The idea of a four-day work week has been popular for years, but the emphasis the pandemic has put on work-life-health balance is contributing to its affirmation.
Companies that offer employees more free time or a longer weekend to rest and spend more time with their families are on the rise. And they report having more rested and motivated staff at work, even if they have to give more during the week.
Un recent article of CNBC highlights some examples of introducing the four-day work system.
Four-day working week, more and more success stories
Already in 2019 the London-based company Big Potato Games, board game maker has started experiencing a shorter workweek. Since then, sales increased by 350%. Since 2020, this modality has been integrated directly into all new employment contracts. Employees? They report a "huge difference" in daily life: they are now able to manage their time better and do more rewarding things.
In Scotland, marketing agency Lux attempted the four-day workweek in 2020. What's special? It was a "dark" experiment. Customers were unaware of this policy, and were unwitting 'guinea pigs': Half of the staff worked shifts Monday through Thursday, the other half Tuesday through Friday.
The results? Eclatants. Customers didn't notice any difference. Employees do. And how.
The system is advancing around the world
Today, several countries are adopting the four-day work week. Belgium and the United Arab Emirates have already done so officially. UK, Ireland, USA and New Zealand are in the testing phase.
Among large companies, Microsoft has achieved a 40% increase in productivity after a first test.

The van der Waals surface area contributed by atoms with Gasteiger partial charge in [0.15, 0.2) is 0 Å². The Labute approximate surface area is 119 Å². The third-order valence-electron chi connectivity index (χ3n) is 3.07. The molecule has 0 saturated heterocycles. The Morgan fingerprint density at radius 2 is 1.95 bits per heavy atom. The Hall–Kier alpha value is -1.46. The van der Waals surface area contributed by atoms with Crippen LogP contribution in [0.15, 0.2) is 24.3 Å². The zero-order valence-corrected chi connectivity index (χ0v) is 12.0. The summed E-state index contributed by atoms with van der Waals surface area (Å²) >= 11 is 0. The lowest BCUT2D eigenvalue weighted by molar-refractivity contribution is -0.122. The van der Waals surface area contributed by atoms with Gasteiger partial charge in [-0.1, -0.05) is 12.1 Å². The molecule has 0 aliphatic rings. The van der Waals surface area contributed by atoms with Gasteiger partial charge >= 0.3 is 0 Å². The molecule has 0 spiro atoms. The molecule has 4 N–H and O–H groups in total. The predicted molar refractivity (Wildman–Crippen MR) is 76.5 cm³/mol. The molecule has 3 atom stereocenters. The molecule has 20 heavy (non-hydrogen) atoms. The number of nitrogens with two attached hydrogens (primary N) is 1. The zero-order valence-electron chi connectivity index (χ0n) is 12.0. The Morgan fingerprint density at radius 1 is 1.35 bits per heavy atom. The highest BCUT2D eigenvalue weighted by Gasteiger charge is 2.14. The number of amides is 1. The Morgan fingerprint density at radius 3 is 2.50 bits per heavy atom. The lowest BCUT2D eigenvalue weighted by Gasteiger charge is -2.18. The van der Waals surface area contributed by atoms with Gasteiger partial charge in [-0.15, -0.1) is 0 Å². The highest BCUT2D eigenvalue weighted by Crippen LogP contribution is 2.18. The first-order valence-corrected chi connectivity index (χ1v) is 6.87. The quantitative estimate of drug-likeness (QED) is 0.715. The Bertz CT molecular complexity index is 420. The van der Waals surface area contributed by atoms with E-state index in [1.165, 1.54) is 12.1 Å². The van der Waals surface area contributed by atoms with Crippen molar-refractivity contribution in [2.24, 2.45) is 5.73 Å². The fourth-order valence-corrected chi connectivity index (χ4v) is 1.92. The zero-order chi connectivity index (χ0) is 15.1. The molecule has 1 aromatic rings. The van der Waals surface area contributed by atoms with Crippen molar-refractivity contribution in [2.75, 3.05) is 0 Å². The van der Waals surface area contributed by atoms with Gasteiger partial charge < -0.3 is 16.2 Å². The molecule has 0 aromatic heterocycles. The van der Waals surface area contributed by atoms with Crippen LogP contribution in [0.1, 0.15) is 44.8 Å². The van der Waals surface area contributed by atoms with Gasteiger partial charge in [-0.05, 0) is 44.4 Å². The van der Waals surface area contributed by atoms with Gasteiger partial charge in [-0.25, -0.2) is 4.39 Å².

Ever since Henry Ford sensed that a five-day work week (for equal wages) would increase productivity, this has been standard practice for the job more or less everywhere. The facts lead us to think that within the next few years there will be a further push to reduce.
A four-day work week improves morale, mental health and productivity. It reduces the costs of employees (which reduce commuting expenses) and companies, with savings on energy and supplies.
And the environment? Sure, I would have gotten there. An estimate published last month from the '4 Day Week' initiative shows that a switch to the four-day work week by 2025 could reduce harmful emissions by the equivalent of all UK cars.
So what are we waiting for?
Let's get used to it
As for it smart working (another node to be faced, between risks and opportunities), even the four-day system presents challenges. Not all existing business models could benefit from this. Not all workers may want to work a little more during the week to get extra days off.
And most of all, many managers should completely change their approach. Abandon the one that an employee does not work for unless it is under your interested "eye".
Evolution, today more than ever, is a matter of culture.